Alone and adrift

September 22, 2006

Every year, thousands of teenagers "age out" of the foster care system and go off on their own, unprepared for independent living and without strong family support systems. Some manage to go to college, get jobs and live full lives. Many more end up homeless or unemployed, on welfare, in jail or in mental institutions.

State and federal policies have unintentionally perpetuated these troubling trends. For example, the federal government rewards states that increase annual adoption rates with extra funding but does not offer incentives for reuniting foster children with their families - the preferred goal, when possible - or moving them out of crowded group homes to live with individual guardians.

These and other policies increase the likelihood of children staying longer in foster care and entering adulthood "alone and adrift," as one expert said. Nationally, 20,000 to 25,000 young adults, ages 18 through 21, leave foster care annually. In Maryland 10,958 children, almost half of them teenagers, are in foster care and could face potentially bleak futures.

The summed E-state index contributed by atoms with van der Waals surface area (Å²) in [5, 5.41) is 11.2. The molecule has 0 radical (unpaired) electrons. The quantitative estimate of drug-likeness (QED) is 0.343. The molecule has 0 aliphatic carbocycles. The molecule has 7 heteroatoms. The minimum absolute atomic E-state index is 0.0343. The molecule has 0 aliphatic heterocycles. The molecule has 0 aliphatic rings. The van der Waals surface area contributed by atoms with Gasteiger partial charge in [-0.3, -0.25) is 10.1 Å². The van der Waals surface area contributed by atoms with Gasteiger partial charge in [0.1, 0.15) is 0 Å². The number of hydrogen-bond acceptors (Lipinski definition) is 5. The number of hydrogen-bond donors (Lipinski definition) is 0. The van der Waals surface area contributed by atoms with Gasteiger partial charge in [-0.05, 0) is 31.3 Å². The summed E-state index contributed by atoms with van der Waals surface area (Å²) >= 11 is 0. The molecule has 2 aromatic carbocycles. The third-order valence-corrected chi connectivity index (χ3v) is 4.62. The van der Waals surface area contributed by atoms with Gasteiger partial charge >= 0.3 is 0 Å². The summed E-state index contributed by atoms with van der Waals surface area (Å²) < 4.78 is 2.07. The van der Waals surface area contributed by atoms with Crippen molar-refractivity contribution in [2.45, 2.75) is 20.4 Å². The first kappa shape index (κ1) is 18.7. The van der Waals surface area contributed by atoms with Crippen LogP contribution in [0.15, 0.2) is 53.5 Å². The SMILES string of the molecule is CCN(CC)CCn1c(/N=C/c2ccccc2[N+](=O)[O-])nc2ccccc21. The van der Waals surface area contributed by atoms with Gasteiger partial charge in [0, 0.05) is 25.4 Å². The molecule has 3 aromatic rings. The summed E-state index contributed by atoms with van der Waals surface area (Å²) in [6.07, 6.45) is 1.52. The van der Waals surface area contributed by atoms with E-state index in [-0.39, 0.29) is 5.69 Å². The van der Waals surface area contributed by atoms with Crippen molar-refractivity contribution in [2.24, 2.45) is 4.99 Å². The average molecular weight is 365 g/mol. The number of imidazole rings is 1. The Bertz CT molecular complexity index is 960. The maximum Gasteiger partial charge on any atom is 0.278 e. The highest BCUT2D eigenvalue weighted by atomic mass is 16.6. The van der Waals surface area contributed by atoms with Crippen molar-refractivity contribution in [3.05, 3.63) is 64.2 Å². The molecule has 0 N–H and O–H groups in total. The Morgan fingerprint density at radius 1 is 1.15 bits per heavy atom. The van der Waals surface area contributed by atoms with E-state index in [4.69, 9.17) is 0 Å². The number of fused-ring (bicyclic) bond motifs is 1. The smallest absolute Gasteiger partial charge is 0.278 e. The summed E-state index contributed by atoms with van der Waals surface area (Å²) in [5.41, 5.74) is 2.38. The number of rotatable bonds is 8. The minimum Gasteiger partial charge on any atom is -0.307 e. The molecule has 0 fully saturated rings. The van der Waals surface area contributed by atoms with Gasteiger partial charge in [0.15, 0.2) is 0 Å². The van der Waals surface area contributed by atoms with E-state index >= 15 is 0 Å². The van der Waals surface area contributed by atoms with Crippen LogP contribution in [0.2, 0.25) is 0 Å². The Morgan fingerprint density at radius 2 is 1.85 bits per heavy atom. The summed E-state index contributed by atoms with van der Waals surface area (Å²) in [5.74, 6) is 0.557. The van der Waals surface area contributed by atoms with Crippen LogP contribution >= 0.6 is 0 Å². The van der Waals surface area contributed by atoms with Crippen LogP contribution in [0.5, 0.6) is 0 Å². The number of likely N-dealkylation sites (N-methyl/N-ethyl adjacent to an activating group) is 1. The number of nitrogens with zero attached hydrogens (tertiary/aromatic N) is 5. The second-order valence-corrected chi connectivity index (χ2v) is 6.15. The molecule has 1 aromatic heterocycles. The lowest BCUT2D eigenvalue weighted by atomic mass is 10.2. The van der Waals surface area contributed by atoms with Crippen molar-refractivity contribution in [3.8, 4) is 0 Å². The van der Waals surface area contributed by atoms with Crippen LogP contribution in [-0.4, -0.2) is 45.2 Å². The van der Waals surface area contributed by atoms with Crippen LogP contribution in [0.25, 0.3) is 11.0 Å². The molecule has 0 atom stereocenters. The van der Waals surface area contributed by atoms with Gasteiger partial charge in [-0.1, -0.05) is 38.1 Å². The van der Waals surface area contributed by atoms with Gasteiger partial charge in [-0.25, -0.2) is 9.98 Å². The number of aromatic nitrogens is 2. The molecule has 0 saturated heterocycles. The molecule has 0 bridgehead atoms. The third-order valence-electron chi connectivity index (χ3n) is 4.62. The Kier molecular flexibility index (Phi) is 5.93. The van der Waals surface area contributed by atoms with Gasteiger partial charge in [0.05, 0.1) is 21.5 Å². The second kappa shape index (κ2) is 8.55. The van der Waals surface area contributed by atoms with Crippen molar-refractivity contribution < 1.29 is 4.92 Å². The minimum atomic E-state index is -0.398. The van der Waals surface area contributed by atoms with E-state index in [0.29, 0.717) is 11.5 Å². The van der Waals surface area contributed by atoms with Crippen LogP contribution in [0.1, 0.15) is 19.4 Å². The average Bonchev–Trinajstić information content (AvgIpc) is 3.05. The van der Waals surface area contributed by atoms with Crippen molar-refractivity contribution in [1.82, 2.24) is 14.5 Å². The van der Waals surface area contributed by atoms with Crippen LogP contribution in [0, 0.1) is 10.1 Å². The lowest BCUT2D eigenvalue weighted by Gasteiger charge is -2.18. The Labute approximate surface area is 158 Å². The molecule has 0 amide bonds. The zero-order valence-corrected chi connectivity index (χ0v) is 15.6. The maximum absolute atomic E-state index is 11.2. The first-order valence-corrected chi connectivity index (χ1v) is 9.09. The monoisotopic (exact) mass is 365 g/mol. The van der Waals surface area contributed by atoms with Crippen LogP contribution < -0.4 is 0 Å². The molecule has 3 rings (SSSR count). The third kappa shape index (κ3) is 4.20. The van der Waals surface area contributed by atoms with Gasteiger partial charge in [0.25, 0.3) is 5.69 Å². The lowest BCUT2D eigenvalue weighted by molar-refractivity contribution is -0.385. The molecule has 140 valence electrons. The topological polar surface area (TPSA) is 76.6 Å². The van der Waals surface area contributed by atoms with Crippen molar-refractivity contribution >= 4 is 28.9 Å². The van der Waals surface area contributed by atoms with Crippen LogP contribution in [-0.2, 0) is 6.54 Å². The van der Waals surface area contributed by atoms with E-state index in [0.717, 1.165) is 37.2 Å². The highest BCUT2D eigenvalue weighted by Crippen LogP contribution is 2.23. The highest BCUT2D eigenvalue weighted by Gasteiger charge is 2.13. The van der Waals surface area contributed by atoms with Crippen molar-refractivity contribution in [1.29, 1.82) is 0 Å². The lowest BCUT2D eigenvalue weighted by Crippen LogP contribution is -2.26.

Fortunately, some of the aspects of this problem are now being addressed. Child welfare administrators, including those in Maryland, are increasingly focusing on "family permanence" for older foster children and altering their programs and policies to reflect this. The U.S. Department of Health and Human Services has launched a national campaign to promote adoption of older foster children. Just last week, the Baltimore-based Annie E. Casey Foundation gathered child welfare experts, state administrators and service agency providers from around the country to discuss these challenges and hear from former and current foster children.

Some states, including Maryland, now provide financial and social service support to foster children who are adopted, in hopes of encouraging more such adoptions.

These are welcome moves. But more could be done. Maryland welfare officials have started providing those exiting the system with help paying for housing and job training, a move we strongly support. Child welfare agencies should also work more closely with community-based intervention programs that work with troubled families to address the myriad problems that lead to children being removed from their homes in the first place.

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